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Simeon Hart

Simeon Hart first came to the Southwest with the Missouri Cavalry Unit in 1848. In 1849 he moved to the Pass of the North with his new bride, Jesusita Siquieros of Chihuahua. There he established his flour mill, El Molino. Several years later, he built a large, luxurious residence that served as a haven for travelers to the area. The building still stands as it did then; it is now La Hacienda Cafť, a popular restaurant in El Paso.

Hart signed several contracts with the U.S. Army that made him very wealthy; in the census of 1860 he was the wealthiest man in the area. He served as county judge from 1852 - 1854.

During the Civil War Hart was pro-South and a secessionist. Because of they were against secession, Anson Mills and his brother William were bitter enemies of Hart. In fact, at one point Hart was responsible for W.W. Millsís incarceration. The two men had fierce battles both in and out of the courtroom over the rights to Hartís property, which was sold after the Civil War because Hart was a Union sympathizer. The struggle ended in 1873 when the Mills brothers accepted a payment of $10 for the property. Hart died in 1874, and was buried in an unmarked grave.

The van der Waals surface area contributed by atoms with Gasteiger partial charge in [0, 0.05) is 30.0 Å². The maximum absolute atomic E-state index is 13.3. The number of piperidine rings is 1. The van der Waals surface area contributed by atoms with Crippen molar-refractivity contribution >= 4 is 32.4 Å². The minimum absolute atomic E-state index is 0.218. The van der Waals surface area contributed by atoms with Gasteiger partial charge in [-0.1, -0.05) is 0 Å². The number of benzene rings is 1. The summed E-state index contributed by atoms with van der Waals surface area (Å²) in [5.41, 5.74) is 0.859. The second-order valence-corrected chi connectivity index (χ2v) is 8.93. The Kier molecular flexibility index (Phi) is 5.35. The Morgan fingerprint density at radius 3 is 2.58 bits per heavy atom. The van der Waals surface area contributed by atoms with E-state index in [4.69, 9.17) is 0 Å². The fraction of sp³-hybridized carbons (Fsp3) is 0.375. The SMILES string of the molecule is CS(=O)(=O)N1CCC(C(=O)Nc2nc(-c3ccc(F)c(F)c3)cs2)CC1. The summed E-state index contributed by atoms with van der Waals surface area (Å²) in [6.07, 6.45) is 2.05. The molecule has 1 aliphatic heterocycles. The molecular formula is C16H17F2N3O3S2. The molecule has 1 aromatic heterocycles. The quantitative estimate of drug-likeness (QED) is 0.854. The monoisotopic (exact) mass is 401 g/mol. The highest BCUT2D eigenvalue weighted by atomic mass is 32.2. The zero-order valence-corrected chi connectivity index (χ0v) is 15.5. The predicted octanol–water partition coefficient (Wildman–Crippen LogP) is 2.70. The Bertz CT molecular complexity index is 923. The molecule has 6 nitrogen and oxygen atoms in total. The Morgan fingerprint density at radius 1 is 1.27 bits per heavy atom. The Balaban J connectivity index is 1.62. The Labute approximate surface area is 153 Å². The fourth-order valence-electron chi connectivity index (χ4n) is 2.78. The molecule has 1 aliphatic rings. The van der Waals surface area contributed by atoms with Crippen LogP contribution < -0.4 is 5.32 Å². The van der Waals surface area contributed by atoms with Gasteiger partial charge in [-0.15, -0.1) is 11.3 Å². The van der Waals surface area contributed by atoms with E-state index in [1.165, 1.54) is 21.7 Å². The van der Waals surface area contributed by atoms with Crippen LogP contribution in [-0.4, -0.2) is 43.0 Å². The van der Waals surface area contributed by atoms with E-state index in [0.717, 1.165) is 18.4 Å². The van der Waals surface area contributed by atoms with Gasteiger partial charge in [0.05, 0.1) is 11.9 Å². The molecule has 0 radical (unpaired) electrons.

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Imagine that Simeon Hart came back to his old home at La Hacienda and was acting as a tour guide. What kinds of stories would he tell? Be creative.

Related Links:

Texas Handbook

San Angelo Standard-Times history article

Read More, Learn More:

Broaddus, J. Morgan. 1963. The Legal Heritage of El Paso El Paso: Texas Western College Press.

Strickland, Rex W. 1963. Six Who Came to El Paso: Pioneers of the 1840's El Paso: Texas Western College Press.